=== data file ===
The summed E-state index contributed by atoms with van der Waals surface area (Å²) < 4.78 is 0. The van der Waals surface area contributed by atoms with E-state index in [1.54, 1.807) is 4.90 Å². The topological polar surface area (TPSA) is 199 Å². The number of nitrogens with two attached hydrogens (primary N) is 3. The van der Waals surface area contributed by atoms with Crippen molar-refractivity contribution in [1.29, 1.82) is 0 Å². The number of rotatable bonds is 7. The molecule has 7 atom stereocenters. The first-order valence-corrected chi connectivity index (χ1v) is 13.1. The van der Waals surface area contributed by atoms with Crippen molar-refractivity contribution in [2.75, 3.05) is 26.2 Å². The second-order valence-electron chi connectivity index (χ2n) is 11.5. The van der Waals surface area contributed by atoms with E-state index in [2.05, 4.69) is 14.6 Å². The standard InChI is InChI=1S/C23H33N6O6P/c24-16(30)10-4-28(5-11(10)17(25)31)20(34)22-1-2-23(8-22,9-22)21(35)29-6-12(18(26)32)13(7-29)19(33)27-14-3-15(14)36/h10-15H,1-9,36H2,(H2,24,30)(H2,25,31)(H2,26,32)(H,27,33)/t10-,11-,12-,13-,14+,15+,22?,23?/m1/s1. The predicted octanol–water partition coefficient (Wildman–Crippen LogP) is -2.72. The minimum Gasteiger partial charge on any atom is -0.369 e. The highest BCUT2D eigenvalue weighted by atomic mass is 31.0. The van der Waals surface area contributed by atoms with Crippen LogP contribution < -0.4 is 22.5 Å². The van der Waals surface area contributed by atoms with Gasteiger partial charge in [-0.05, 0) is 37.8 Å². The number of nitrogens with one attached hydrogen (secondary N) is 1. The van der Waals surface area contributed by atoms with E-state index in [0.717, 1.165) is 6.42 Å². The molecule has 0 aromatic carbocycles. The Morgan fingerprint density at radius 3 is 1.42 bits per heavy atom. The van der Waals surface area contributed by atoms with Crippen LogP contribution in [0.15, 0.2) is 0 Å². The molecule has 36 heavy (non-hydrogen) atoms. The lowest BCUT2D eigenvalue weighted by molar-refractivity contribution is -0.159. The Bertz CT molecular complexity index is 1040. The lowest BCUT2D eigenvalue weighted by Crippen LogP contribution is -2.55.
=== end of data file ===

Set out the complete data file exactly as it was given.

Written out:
The summed E-state index contributed by atoms with van der Waals surface area (Å²) < 4.78 is 0. The van der Waals surface area contributed by atoms with E-state index in [1.54, 1.807) is 4.90 Å². The topological polar surface area (TPSA) is 199 Å². The number of nitrogens with two attached hydrogens (primary N) is 3. The van der Waals surface area contributed by atoms with Crippen molar-refractivity contribution in [1.29, 1.82) is 0 Å². The number of rotatable bonds is 7. The molecule has 7 atom stereocenters. The first-order valence-corrected chi connectivity index (χ1v) is 13.1. The van der Waals surface area contributed by atoms with Crippen molar-refractivity contribution in [2.75, 3.05) is 26.2 Å². The second-order valence-electron chi connectivity index (χ2n) is 11.5. The van der Waals surface area contributed by atoms with E-state index in [2.05, 4.69) is 14.6 Å². The standard InChI is InChI=1S/C23H33N6O6P/c24-16(30)10-4-28(5-11(10)17(25)31)20(34)22-1-2-23(8-22,9-22)21(35)29-6-12(18(26)32)13(7-29)19(33)27-14-3-15(14)36/h10-15H,1-9,36H2,(H2,24,30)(H2,25,31)(H2,26,32)(H,27,33)/t10-,11-,12-,13-,14+,15+,22?,23?/m1/s1. The predicted octanol–water partition coefficient (Wildman–Crippen LogP) is -2.72. The minimum Gasteiger partial charge on any atom is -0.369 e. The highest BCUT2D eigenvalue weighted by atomic mass is 31.0. The van der Waals surface area contributed by atoms with Crippen LogP contribution < -0.4 is 22.5 Å². The van der Waals surface area contributed by atoms with Gasteiger partial charge in [-0.05, 0) is 37.8 Å². The number of nitrogens with one attached hydrogen (secondary N) is 1. The van der Waals surface area contributed by atoms with E-state index in [0.717, 1.165) is 6.42 Å². The molecule has 0 aromatic carbocycles. The Morgan fingerprint density at radius 3 is 1.42 bits per heavy atom. The van der Waals surface area contributed by atoms with Crippen LogP contribution in [0.15, 0.2) is 0 Å². The molecule has 36 heavy (non-hydrogen) atoms. The lowest BCUT2D eigenvalue weighted by molar-refractivity contribution is -0.159. The Bertz CT molecular complexity index is 1040. The lowest BCUT2D eigenvalue weighted by Crippen LogP contribution is -2.55.